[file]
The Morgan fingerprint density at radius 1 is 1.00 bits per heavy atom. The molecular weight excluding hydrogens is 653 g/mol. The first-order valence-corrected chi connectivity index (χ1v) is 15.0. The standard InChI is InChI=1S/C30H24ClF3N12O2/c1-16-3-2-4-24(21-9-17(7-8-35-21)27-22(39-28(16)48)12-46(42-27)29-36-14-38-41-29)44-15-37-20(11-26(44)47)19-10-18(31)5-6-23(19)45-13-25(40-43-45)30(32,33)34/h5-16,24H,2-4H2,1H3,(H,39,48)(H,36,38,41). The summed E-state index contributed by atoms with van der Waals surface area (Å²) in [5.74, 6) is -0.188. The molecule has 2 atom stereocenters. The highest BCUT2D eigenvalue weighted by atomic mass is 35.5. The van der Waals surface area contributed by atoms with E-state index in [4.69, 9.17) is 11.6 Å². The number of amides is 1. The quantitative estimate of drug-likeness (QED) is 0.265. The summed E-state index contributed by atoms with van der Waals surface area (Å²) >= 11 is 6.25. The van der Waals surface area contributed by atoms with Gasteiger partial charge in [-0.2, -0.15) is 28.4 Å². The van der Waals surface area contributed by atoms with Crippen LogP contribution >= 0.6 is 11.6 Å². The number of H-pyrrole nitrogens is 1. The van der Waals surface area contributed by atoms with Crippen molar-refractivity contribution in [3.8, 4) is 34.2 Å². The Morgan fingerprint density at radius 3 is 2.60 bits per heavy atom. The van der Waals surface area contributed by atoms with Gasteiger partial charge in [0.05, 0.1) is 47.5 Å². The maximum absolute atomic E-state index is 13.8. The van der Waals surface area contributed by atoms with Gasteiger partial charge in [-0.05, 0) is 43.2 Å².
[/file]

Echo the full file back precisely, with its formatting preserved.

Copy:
The Morgan fingerprint density at radius 1 is 1.00 bits per heavy atom. The molecular weight excluding hydrogens is 653 g/mol. The first-order valence-corrected chi connectivity index (χ1v) is 15.0. The standard InChI is InChI=1S/C30H24ClF3N12O2/c1-16-3-2-4-24(21-9-17(7-8-35-21)27-22(39-28(16)48)12-46(42-27)29-36-14-38-41-29)44-15-37-20(11-26(44)47)19-10-18(31)5-6-23(19)45-13-25(40-43-45)30(32,33)34/h5-16,24H,2-4H2,1H3,(H,39,48)(H,36,38,41). The summed E-state index contributed by atoms with van der Waals surface area (Å²) in [5.74, 6) is -0.188. The molecule has 2 atom stereocenters. The highest BCUT2D eigenvalue weighted by atomic mass is 35.5. The van der Waals surface area contributed by atoms with E-state index in [4.69, 9.17) is 11.6 Å². The number of amides is 1. The quantitative estimate of drug-likeness (QED) is 0.265. The summed E-state index contributed by atoms with van der Waals surface area (Å²) >= 11 is 6.25. The van der Waals surface area contributed by atoms with Gasteiger partial charge in [-0.2, -0.15) is 28.4 Å². The van der Waals surface area contributed by atoms with Crippen LogP contribution >= 0.6 is 11.6 Å². The number of H-pyrrole nitrogens is 1. The van der Waals surface area contributed by atoms with Crippen molar-refractivity contribution in [3.8, 4) is 34.2 Å². The Morgan fingerprint density at radius 3 is 2.60 bits per heavy atom. The van der Waals surface area contributed by atoms with Gasteiger partial charge in [0.05, 0.1) is 47.5 Å². The maximum absolute atomic E-state index is 13.8. The van der Waals surface area contributed by atoms with Gasteiger partial charge in [-0.05, 0) is 43.2 Å².